From Bio Journal - August 2021

Trend: EU Approves Edible Insects

The EU has begun to make serious moves toward the promotion of insect eating. The first to be approved was the dried mealworm, a larva of the mealworm beetle (Tenebrio molitor). Tenebrionidae beetles have thus far been used to feed small animals such as birds and fish. In February 2018, an application was submitted by a French insect foodstuff manufacturing group, and in January this year, the dried mealworm was approved as safe for human consumption by the European Food Safety Authority (EFSA). In response, the European Commission consulted with the European Union Standing Committee on Plants, Animals, Food and Feed (PAFF Committee), which approved it on May 3, and the mealworm was formally approved by the European Commission in June. Currently, 11 applications have been submitted for insect foods.

A French company, Ÿnsect, has acquired the Dutch venture firm Protifarm that developed the dried mealworm, and will henceforth manufacture and sell the mealworm.

In Japan, there is nothing new about entomophagy (the consumption of insects), as it has been a part of local food culture used to supplement protein. However, this differs from the current notion of insect consumption. In May last year, Ryohin Keikaku Co., Ltd. caused a stir when it produced and marketed cricket (the insect) rice crackers, this kind of food is being developed as a substitute for meat within the notion of decarbonization, and to cope with future food shortages. The Ministry of Agriculture, Forestry and Fisheries (MAFF) actively promotes entomophagy in its promotion of food technology as a part of its Green Food System Strategy. This does not protect the food culture of regions, but is one of the pillars of large-scale food production toward which the country as a whole is making efforts, and is actively promoted as a business in which the production will be handled by large corporations.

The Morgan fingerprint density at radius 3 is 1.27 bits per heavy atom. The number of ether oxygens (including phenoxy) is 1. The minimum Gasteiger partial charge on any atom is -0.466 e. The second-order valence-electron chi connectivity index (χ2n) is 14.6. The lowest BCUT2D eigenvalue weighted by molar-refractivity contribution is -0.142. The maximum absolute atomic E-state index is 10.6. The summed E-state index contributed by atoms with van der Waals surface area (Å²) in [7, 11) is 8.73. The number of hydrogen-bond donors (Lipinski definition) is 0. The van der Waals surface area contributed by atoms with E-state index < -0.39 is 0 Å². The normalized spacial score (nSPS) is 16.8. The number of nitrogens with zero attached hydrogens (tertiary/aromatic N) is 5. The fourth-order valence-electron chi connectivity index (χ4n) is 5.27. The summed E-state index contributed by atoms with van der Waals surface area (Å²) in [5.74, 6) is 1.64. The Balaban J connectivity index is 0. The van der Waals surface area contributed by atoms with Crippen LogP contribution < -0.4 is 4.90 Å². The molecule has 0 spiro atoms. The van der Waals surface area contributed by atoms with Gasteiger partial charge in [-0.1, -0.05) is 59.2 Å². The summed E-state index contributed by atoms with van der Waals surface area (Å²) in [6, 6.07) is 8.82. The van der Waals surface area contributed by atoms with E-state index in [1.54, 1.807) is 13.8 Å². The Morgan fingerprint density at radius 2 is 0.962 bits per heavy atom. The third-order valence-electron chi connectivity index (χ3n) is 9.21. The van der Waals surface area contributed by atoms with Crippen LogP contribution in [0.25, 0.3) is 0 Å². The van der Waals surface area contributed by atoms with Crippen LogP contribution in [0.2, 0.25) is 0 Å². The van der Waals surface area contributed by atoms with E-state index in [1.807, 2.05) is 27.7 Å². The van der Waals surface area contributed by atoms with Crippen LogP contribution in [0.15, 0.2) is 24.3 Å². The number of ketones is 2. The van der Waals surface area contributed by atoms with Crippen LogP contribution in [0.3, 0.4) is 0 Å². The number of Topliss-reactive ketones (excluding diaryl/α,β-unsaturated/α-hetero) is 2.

Ryohin Keikaku's cricket rice crackers, jointly developed by Tokushima University Associate Professor Taro Mito and Tokushima University startup venture Gryllus, is manufactured by kneading powdered two-spotted cricket (Gryllus bimaculatus) into a product. In a separate move, the research group is using genome-editing technology to control cricket moulting hormones with a view to promoting excessive moulting to produce a giant-sized cricket. The trend of the EU and Tokushima University is toward an insect diet that differs from the insect consumption that has been part of the food culture of various regions of Japan, and it is thought that genetically modified insect diets will become the mainstream in the future.

Modified lignin demonstration plant begins operation

A demonstration plant for the production of "modified lignin," an alternative plastic developed by the Forestry and Forest Products Research Institute (FFPRI), started trial production on June 30 in Hitachiota City, Ibaraki Prefecture. The modified lignin is expected to find applications in various products as an alternative to plastics in the shift toward decarbonization. The plant will be operated by a consortium of seven companies, including LignoMateria. Lignin, along with cellulose and hemicellulose, is a component of plant skeletons. It is also called woody material, and accounts for 20 to 30% of wood volume. In the plant, Japanese cedar lignin is used as raw material and is modified with polyethylene glycol (PEG). Because lignin is an unwanted nuisance in the pulp and paper industry, research using GM technology has been conducted to reduce lignin biosynthesis. For this reason, lignin and ligninases, enzymes that degrade lignin, are at the forefront of biotechnology research in the field of trees. Going forward, it is thought that GM technology and genome-editing technology will be applied to improve the production efficiency of modified lignin.

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(English Index)